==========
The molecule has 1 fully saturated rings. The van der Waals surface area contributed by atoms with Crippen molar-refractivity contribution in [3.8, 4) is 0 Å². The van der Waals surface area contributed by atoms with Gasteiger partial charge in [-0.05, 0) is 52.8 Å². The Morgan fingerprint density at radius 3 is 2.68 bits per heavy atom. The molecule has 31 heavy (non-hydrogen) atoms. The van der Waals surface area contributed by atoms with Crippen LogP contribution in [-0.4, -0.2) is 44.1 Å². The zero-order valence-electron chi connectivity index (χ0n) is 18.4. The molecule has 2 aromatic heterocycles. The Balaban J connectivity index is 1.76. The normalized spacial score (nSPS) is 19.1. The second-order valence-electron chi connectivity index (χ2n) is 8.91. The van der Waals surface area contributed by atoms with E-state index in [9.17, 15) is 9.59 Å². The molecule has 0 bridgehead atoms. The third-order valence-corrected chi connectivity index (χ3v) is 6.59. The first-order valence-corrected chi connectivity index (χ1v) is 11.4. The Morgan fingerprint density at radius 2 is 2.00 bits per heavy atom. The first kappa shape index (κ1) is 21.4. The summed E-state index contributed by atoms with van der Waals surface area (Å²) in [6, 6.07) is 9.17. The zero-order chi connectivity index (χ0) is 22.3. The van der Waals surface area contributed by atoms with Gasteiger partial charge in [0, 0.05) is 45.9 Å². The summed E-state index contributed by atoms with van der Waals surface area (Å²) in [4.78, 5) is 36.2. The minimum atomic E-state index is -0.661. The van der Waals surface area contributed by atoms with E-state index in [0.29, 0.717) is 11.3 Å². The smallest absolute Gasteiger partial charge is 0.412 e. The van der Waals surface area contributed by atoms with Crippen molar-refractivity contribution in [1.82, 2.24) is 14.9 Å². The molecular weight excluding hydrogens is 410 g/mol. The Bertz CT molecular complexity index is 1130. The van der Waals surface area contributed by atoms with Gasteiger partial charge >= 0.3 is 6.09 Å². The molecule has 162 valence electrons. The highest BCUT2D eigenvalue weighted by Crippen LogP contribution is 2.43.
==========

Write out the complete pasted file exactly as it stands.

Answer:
The molecule has 1 fully saturated rings. The van der Waals surface area contributed by atoms with Crippen molar-refractivity contribution in [3.8, 4) is 0 Å². The van der Waals surface area contributed by atoms with Gasteiger partial charge in [-0.05, 0) is 52.8 Å². The Morgan fingerprint density at radius 3 is 2.68 bits per heavy atom. The molecule has 31 heavy (non-hydrogen) atoms. The van der Waals surface area contributed by atoms with Crippen LogP contribution in [-0.4, -0.2) is 44.1 Å². The zero-order valence-electron chi connectivity index (χ0n) is 18.4. The molecule has 2 aromatic heterocycles. The Balaban J connectivity index is 1.76. The normalized spacial score (nSPS) is 19.1. The second-order valence-electron chi connectivity index (χ2n) is 8.91. The van der Waals surface area contributed by atoms with E-state index in [9.17, 15) is 9.59 Å². The molecule has 0 bridgehead atoms. The third-order valence-corrected chi connectivity index (χ3v) is 6.59. The first-order valence-corrected chi connectivity index (χ1v) is 11.4. The Morgan fingerprint density at radius 2 is 2.00 bits per heavy atom. The first kappa shape index (κ1) is 21.4. The summed E-state index contributed by atoms with van der Waals surface area (Å²) in [6, 6.07) is 9.17. The zero-order chi connectivity index (χ0) is 22.3. The van der Waals surface area contributed by atoms with Gasteiger partial charge in [0, 0.05) is 45.9 Å². The summed E-state index contributed by atoms with van der Waals surface area (Å²) in [4.78, 5) is 36.2. The minimum atomic E-state index is -0.661. The van der Waals surface area contributed by atoms with E-state index in [0.29, 0.717) is 11.3 Å². The smallest absolute Gasteiger partial charge is 0.412 e. The van der Waals surface area contributed by atoms with Crippen molar-refractivity contribution in [1.82, 2.24) is 14.9 Å². The molecular weight excluding hydrogens is 410 g/mol. The Bertz CT molecular complexity index is 1130. The van der Waals surface area contributed by atoms with Gasteiger partial charge >= 0.3 is 6.09 Å². The molecule has 162 valence electrons. The highest BCUT2D eigenvalue weighted by Crippen LogP contribution is 2.43.